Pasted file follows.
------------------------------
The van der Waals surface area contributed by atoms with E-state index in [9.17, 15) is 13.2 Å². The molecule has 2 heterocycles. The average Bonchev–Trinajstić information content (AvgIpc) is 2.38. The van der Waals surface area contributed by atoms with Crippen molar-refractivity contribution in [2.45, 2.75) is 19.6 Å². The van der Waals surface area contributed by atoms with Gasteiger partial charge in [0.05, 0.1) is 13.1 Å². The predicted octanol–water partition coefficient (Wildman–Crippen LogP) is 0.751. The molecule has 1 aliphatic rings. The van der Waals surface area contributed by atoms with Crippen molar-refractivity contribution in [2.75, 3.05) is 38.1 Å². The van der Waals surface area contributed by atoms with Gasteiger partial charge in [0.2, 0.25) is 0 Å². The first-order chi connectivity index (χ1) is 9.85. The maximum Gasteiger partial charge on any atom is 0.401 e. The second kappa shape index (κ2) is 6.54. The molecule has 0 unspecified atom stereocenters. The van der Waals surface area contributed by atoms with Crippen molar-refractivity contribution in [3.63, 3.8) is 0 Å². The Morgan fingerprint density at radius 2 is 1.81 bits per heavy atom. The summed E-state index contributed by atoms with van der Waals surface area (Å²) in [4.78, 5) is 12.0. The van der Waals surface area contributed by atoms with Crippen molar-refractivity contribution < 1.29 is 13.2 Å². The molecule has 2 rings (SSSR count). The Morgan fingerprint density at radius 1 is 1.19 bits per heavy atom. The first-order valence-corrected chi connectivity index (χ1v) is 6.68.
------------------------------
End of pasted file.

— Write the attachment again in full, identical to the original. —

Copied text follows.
The van der Waals surface area contributed by atoms with E-state index in [9.17, 15) is 13.2 Å². The molecule has 2 heterocycles. The average Bonchev–Trinajstić information content (AvgIpc) is 2.38. The van der Waals surface area contributed by atoms with Crippen molar-refractivity contribution in [2.45, 2.75) is 19.6 Å². The van der Waals surface area contributed by atoms with Gasteiger partial charge in [0.05, 0.1) is 13.1 Å². The predicted octanol–water partition coefficient (Wildman–Crippen LogP) is 0.751. The molecule has 1 aliphatic rings. The van der Waals surface area contributed by atoms with Crippen molar-refractivity contribution in [2.75, 3.05) is 38.1 Å². The van der Waals surface area contributed by atoms with Gasteiger partial charge in [0.2, 0.25) is 0 Å². The first-order chi connectivity index (χ1) is 9.85. The maximum Gasteiger partial charge on any atom is 0.401 e. The second kappa shape index (κ2) is 6.54. The molecule has 0 unspecified atom stereocenters. The van der Waals surface area contributed by atoms with Crippen molar-refractivity contribution in [3.63, 3.8) is 0 Å². The Morgan fingerprint density at radius 2 is 1.81 bits per heavy atom. The summed E-state index contributed by atoms with van der Waals surface area (Å²) in [4.78, 5) is 12.0. The van der Waals surface area contributed by atoms with Crippen molar-refractivity contribution < 1.29 is 13.2 Å². The molecule has 2 rings (SSSR count). The Morgan fingerprint density at radius 1 is 1.19 bits per heavy atom. The first-order valence-corrected chi connectivity index (χ1v) is 6.68.